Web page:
A wave of sun particles unleashed during a strong solar flare this week is arriving at Earth Friday and could touch off a dazzling northern lights display, NASA officials say.
The solar storm occurred Tuesday, June 21, during Earth's solstice, which marked the first day of summer in the Northern Hemisphere and the start of winter in the Southern Hemisphere.
The storm triggered a powerful explosion on the sun, called a coronal mass ejection, which sent a vast wave of solar particles directly at Earth at a speed of about 1.4 million mph. Those particles are now buffeting Earth's magnetic field in interactions that could amplify the planet's polar auroras, also known as the northern and southern lights.
"High-latitude skywatchers should be alert for auroras," officials with NASA's Goddard Space Center said in an update today.
Auroras occur when solar wind particles collide with atoms of oxygen and nitrogen in Earth's upper atmosphere. The interaction excites the atoms, which then emit light (the aurora) as they return to their normal energy level.
Tuesday's solar flare registered as a class C7.7 flare (C-class flares are the weakest types of flares), but lasted for several hours. There are three classes of solar flares. M-class solar flares are medium-strength flares, while the most intense solar storms register as X-class flares.
There is a 30 percent to 35 percent chance of a minor geomagnetic storm in Earth's atmosphere today from this week's storm, NASA officials said.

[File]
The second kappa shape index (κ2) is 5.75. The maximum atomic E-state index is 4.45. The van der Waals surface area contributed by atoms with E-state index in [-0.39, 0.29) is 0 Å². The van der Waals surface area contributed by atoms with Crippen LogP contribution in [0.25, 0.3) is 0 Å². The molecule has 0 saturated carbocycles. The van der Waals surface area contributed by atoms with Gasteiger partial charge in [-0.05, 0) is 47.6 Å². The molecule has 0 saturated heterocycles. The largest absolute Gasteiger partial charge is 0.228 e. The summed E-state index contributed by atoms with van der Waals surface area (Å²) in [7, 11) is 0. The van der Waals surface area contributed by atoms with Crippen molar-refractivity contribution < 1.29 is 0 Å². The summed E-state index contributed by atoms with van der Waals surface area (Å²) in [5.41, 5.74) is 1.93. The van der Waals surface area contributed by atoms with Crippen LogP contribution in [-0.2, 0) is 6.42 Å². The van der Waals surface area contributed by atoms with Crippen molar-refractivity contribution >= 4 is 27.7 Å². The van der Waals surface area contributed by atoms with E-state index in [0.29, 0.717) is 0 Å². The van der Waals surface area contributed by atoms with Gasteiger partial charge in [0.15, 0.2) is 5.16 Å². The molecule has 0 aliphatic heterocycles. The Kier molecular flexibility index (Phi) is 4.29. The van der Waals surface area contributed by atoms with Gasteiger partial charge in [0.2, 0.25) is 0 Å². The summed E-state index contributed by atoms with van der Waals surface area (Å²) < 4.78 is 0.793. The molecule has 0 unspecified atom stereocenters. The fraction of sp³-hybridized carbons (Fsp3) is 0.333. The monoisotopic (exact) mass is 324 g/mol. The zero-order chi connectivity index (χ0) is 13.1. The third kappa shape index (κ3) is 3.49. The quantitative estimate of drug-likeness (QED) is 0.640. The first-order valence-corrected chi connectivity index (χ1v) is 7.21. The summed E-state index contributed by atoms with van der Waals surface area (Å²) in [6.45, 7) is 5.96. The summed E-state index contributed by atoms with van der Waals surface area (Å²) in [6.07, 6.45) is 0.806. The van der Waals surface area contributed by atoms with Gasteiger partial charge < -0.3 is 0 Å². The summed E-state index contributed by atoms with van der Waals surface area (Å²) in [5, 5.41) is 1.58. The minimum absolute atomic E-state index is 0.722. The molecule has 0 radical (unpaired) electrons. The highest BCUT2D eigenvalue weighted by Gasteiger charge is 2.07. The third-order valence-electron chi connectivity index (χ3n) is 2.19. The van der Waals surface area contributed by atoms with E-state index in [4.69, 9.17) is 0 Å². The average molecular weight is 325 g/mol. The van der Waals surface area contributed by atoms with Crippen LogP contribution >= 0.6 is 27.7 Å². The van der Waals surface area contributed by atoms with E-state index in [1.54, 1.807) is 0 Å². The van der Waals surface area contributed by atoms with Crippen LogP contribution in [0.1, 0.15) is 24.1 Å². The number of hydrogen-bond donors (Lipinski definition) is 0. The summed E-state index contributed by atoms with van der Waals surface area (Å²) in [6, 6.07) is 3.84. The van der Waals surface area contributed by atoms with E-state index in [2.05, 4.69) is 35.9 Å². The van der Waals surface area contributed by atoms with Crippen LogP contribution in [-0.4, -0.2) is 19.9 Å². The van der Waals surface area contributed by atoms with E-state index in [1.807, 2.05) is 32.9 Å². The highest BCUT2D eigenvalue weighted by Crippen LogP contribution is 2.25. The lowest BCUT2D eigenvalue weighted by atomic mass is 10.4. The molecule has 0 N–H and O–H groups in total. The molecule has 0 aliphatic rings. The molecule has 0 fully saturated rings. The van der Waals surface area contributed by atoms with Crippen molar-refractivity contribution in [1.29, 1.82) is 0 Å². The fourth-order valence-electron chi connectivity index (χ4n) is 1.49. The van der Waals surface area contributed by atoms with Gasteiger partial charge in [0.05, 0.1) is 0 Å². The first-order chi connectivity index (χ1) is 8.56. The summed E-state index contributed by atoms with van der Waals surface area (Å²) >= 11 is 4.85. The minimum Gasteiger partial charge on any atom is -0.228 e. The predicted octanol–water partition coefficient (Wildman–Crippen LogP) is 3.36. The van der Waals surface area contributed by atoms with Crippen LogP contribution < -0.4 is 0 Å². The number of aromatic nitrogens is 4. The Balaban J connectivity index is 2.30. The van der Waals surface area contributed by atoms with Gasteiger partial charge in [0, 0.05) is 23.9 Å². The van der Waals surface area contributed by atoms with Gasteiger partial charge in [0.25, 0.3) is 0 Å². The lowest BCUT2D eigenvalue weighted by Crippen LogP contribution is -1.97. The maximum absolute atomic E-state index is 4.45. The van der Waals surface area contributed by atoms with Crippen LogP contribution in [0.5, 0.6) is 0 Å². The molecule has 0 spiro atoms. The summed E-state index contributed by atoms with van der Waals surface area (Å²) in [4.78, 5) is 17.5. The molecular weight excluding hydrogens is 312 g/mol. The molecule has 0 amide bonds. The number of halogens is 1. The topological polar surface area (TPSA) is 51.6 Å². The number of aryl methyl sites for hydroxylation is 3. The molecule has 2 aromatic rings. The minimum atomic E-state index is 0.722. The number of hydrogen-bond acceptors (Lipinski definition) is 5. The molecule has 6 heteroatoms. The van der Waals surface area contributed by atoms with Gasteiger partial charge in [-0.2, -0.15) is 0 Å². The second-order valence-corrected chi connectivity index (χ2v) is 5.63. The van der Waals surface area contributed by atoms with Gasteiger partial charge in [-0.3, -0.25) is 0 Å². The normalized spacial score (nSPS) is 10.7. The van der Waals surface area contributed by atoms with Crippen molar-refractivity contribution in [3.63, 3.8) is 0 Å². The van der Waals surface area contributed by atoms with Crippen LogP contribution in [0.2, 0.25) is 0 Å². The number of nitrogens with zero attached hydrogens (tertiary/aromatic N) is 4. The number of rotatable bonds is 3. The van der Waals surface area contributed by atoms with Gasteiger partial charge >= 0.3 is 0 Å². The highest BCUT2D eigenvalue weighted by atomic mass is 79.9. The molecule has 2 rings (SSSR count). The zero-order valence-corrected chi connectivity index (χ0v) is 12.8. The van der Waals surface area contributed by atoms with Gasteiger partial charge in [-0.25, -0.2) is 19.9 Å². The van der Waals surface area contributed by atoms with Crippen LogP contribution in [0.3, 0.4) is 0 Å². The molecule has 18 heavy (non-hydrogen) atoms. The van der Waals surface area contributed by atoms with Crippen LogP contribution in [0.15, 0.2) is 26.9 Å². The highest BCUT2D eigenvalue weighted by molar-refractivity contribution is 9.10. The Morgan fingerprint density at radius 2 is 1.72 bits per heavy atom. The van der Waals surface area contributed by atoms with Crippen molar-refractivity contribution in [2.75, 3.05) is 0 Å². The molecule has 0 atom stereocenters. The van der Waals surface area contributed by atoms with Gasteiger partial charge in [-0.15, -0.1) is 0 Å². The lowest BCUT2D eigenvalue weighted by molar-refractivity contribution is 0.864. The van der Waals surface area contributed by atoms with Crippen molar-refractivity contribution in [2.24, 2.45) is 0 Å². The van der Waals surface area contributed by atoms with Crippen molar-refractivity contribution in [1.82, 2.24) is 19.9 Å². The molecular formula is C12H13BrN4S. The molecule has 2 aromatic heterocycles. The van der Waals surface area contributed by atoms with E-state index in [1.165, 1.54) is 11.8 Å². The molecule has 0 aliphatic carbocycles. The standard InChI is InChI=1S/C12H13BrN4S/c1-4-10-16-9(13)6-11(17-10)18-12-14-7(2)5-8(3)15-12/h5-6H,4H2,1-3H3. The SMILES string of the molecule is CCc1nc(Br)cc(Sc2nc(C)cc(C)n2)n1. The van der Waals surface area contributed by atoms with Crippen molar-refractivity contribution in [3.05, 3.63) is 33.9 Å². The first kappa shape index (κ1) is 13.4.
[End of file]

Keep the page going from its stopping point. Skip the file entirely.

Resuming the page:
The active sun
This week's solar flare was detected by the space-based Solar and Heliospheric Observatory (SOHO) operated by NASA and the European Space Agency. It came just weeks after another strong solar flare on June 7, which unleashed a massive coronal mass ejection that stunned astronomers with its intensity.
The June 7 event kicked up a wave of plasma that rained back down on the sun over an area 75 times the width of Earth. The leading edge of the particles that erupted from the sun were traveling at about 3.5 million mph, SOHO officials have said.
Another coronal mass ejection on June 14 unleashed an eerie wave of material that formed a partial halo as it expanded into space.
The most severe solar storms, when aimed at Earth, can pose a danger to astronauts in space, satellites and even ground-based communications and power systems. This week's solar flare, however, is not powerful enough to pose a serious risk, NASA officials said.
The sun is currently in an active period of its 11-year solar cycle. NASA and other space and weather agencies are keeping a close watch on the sun using space-based observatories, satellites and ground-based monitoring systems.
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